Friday 22 May 2015
Seventy-one years ago the Allied armies were preparing to land at the Normandy beaches only a few kilometres from where we are staying. It is hard to believe the turmoil that would be unleashed on such beautiful countryside. Today the weather is fine, the fields have been planted in summer crops of grain, corn and broad beans. They look lush and sway in the light breeze. We wondered if this is how it would have looked all those years ago.
Our destination today is the Caen Memorial Museum. We were greeted by a larger than life American sailor embracing a local girl, a sign of happiness and relief perhaps. Inside a very large bunker -like building we are greeted by a light welcoming feeling. Without any questions being asked we are charged the rate for 60+. We don't complain but the question is - is this holiday really rejuvenating our youth or is the stress of driving taking its toll.
The first part of the exhibition follows the causes of the Second World War starting with the 1914-18 war and its outcome. History seems to be repeating itself in the Middle East. Will we
ever learn. The exhibition continues with a photographic portrayal of the events before, during and after the war with some thought provoking comments and descriptions, some quite graphic. We were surprised how long we were in the first part of the exhibition, two and a half hours. Time for a lunch break.
We were in time for a showing of a short film using real footage and, we are sure, footage from the film The Longest Day minus John Wayne. Much of the film was shown in split screen depicting both sides in the conflict.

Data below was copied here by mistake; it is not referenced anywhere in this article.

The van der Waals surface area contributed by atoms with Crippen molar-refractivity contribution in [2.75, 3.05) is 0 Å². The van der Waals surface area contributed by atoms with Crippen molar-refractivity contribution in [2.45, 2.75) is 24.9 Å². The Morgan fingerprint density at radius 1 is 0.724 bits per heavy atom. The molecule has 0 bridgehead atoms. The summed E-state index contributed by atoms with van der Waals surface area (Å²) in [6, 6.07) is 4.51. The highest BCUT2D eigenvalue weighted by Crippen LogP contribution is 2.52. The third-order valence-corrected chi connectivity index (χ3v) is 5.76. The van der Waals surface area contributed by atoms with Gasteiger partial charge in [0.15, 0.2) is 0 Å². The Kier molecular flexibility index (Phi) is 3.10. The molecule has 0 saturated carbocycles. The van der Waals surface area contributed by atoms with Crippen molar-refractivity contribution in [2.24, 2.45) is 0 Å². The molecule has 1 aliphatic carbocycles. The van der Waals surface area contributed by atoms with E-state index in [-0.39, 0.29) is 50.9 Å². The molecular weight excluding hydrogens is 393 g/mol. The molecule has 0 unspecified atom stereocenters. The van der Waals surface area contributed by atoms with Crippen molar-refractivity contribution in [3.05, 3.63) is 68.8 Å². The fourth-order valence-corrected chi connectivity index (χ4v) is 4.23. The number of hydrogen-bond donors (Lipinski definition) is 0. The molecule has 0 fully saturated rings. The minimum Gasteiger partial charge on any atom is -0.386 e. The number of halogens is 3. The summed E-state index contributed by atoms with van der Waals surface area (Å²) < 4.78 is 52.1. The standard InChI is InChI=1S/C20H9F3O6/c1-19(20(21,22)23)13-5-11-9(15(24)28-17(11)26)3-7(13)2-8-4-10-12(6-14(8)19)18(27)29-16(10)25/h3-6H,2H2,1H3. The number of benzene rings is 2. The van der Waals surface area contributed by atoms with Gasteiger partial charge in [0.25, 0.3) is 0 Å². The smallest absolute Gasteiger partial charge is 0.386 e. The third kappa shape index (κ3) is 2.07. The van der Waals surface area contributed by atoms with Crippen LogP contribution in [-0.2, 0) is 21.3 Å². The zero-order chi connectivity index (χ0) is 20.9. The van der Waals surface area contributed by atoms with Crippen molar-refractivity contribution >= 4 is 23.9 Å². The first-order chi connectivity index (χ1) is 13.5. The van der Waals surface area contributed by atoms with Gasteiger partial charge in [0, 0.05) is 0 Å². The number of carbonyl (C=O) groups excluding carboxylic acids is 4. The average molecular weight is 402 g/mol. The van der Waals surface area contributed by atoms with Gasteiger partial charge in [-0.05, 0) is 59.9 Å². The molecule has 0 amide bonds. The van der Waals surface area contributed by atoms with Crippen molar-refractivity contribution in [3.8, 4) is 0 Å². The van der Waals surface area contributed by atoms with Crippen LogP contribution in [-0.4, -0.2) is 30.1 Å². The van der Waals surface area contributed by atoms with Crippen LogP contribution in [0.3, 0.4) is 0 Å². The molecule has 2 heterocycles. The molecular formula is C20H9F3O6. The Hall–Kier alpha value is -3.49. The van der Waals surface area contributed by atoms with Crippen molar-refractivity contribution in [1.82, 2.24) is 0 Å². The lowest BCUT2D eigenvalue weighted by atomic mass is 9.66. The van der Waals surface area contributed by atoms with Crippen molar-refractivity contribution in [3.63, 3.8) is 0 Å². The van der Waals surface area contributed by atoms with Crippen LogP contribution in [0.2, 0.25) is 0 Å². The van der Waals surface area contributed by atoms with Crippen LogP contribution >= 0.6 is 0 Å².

With much more to do today we decided to forego the D-Day Landing exhibition (we saw one at Bayeux). By 4:00 pm we were ready to head for the beaches.
Today the beaches were deserted. A group of people were playing boules. Beach-side houses looked closed up but no doubt the area will be packed with holiday makers in a month or so. Driving from one seaside village to another each one had its own reminder of the D-Day landings. There were notice boards, museums or relics. Arromanches still had remnants of the portable Mulberry Harbour floated over from England.
Remnants of the Mulberry Harbour
final visit was the vast American Military Cemetery adjacent to the beach code named Omaha. Everything about the cemetery was immaculate, even the way the trees were trimmed. It was getting late and a cold wind was getting up. Time to head back to our hotel.
We have seen films of the invasion, The Longest Day, Saving Private Ryan and The Band of Brothers, but until you visit the area you don't realize the enormity of the undertaking, the loss of life, and what it did to the local population. Let us hope a lesson has been learnt, or has it.
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